By Nicholas Jason Lopez
It’s always Sonny here.
Sonny & The Sunsets marked their return this past July with the release of their new album ‘New Day With New Possibilities’ via Sonny’s Rocks In Your Head Records; described best as a mixture of 60’s-styled pop melodies and stripped-down country at its finest.
A companion piece to Sonny’s 2012 ‘Longtime Companion,’ the album was recorded in isolated surroundings pre-Covid (ironically) in Northern California. His inspiration to pen these songs about loneliness was sparked by old Western paperbacks he read and long walks in the hills.
The Music Bugle had the opportunity to talk with him about ‘New Day With New Possibilities’ and more.
Music Bugle – How did you decide on the name “Sonny & The Sunsets”?
Sonny Smith – My band was simply Sonny Smith for years and whoever I was playing with and then Shayde Sartin, I think, said the band members should be called “The Sunsets.” I vaguely remember, but I think he coined it. He had that kind of charm to think of that. Coincidentally, I moved to the Sunset District shortly after.
Music Bugle – What was your goal for ‘New Day With New Possibilities’?
Sonny Smith – Just the same old goal as always – trying to make a good song. I just wanted to make something that explored that side of my favorite kind of country.
Music Bugle – What excites you the most about your style of music?
Sonny Smith – I don’t know if I have one style. I kind of mess around with a lot of different stuff, just trying to explore and be weird and new and evolve, but still sound like me.
Music Bugle – Have you been affected by the COVID-19 pandemic?
Sonny Smith – Of course, sure. The world totally changed. I had many different phases within the last couple years.
Music Bugle – How would you describe San Francisco to someone who has never been there before?
Sonny Smith – Well, it’s a ringside seat to income inequality, the uber rich and the extremely poor, all living on the same piece of rock, so it’s a very bizarre experience. The rich can’t stand the poor and think it’s someone elses problem to deal with. They consider themselves victims as they step over a starving body on the way to their Tesla. The rich are out to lunch in this world. They’re crazier than the mental patients living in the park.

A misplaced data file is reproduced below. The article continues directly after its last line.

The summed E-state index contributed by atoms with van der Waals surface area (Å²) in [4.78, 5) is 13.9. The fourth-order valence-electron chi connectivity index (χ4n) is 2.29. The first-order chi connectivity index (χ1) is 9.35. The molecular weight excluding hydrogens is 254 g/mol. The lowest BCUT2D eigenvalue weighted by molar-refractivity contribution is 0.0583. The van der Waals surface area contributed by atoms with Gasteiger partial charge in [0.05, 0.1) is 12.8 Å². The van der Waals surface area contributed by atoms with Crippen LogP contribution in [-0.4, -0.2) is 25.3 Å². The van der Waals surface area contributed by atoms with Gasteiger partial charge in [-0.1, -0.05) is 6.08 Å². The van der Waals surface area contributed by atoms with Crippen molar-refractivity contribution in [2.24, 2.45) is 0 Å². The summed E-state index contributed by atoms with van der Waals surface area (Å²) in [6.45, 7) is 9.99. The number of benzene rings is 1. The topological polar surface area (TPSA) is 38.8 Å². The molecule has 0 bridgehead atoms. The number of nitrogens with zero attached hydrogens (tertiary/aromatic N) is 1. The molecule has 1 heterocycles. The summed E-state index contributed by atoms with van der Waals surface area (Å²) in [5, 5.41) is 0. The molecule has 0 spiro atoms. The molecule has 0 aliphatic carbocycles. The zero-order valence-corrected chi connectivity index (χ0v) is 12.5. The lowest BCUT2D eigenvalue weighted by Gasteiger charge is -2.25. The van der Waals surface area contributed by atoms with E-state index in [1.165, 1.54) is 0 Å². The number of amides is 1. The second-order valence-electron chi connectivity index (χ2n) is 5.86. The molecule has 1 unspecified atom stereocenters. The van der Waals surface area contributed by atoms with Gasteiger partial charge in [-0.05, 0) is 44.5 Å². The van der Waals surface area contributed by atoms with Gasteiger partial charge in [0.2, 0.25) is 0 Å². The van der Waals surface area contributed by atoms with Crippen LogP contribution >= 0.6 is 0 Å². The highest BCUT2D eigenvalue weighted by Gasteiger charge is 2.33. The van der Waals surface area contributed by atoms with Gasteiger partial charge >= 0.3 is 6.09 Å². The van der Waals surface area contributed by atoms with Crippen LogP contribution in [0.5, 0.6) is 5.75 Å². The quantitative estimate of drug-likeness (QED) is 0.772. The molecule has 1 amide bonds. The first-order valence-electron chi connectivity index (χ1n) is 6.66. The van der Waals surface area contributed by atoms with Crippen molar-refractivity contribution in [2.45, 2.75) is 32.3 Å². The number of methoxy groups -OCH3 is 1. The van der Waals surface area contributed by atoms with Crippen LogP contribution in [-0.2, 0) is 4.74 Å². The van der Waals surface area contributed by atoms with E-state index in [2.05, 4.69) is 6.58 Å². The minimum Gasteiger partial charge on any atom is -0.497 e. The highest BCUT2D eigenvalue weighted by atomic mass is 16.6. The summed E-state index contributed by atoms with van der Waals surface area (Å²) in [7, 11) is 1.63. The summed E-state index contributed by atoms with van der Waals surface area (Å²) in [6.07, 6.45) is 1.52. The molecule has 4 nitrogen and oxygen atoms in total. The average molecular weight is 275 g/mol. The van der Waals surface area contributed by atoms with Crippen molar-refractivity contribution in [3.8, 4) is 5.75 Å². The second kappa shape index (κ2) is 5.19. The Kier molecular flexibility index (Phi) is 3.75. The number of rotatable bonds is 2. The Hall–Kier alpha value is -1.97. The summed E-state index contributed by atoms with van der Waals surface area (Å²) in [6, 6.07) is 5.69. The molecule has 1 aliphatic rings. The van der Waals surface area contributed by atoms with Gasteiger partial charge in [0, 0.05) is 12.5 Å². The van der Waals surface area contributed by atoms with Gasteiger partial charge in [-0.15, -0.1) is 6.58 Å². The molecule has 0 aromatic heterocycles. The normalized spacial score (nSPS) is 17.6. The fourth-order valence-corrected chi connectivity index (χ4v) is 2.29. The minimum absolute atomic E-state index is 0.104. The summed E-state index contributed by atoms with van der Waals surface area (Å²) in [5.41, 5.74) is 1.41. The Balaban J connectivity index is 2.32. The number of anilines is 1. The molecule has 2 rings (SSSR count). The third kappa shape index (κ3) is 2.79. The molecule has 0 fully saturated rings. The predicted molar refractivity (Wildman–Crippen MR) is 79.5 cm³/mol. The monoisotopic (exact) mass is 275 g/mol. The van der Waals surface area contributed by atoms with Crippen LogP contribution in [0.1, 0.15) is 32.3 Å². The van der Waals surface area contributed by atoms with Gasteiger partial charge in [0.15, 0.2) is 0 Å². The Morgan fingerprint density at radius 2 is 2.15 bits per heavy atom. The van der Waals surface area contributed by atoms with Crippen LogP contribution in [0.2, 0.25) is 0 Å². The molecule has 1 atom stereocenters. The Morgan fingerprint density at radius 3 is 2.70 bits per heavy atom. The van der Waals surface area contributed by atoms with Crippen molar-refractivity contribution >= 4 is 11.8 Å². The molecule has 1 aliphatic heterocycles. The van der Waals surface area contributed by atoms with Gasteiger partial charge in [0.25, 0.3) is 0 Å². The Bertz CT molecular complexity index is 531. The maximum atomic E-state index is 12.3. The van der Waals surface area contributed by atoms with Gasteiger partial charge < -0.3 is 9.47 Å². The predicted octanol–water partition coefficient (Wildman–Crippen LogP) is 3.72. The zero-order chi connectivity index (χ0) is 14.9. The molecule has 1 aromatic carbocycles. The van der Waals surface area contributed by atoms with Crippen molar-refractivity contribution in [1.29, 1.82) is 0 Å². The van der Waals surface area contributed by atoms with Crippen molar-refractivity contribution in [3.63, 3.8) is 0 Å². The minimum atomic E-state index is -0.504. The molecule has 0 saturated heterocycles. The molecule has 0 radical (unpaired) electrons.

Music Bugle – Which of your songs were the hardest to write?
Sonny Smith – Some songs just don’t flow well and you have to put them down for a long time and they kind of holler at you when they are ready. There was a song on ‘Moods’ called “Dead Meat On The Beach.” It took, like, 25 different versions. I got really lost in a hall of mirrors. I should’ve just put the dumb song down and moved on, but I got really stubborn. The two musicians I was working with on that one were really exhausted by my searching and confusion, but that happens sometimes. Sometimes, you have to go on a long journey to remember that you don’t have to go on a long journey.
Music Bugle – Where do you go when you need a break?
Sonny Smith – I go in my car and drive around and park somewhere new and drink a beer in my car and listen to music.
Music Bugle – What has been your hardest challenge lately?
Sonny Smith – I’m sort of tortured by memories and I’ve been asking my brain to turn off and sometimes, it won’t.
Music Bugle – Are you working on any other new music?
Sonny Smith – I’d say the new record I’ve gotten done is more like ‘Tomorrow Is Alright,’ our first one.
Music Bugle – Who are you listening to right now, music-wise?
Sonny Smith – To be honest, I kinda went down this 13-year-old, 14-year-old me memory lane recently, ’cause that’s maybe my pivotal age, the “Stand By Me” years, so I’ve been listening to a lot of new wave, like Thomson Twins and Depeche Mode and then, also classic rock like Led Zeppelin and AC/DC and things that I was discovering at that age. Not too deeply stacked stuff. Kinda generic in a way, but therapeutic for me. When I was 13, I went to see U2, Thompson Twins, Frankie Goes to Hollywood, General Public, Howard Jones and Depeche Mode all in one summer. They were all at the Cow Palace in San Francisco, or Henry J Kaisar in Oakland. My mom would drive my friend and I and then hang in her car in the parking lot and do her social worker paperwork in the car. We’d come out of the concert and find her. It was a pretty great era.
*Photo Credit – Sarah Moore*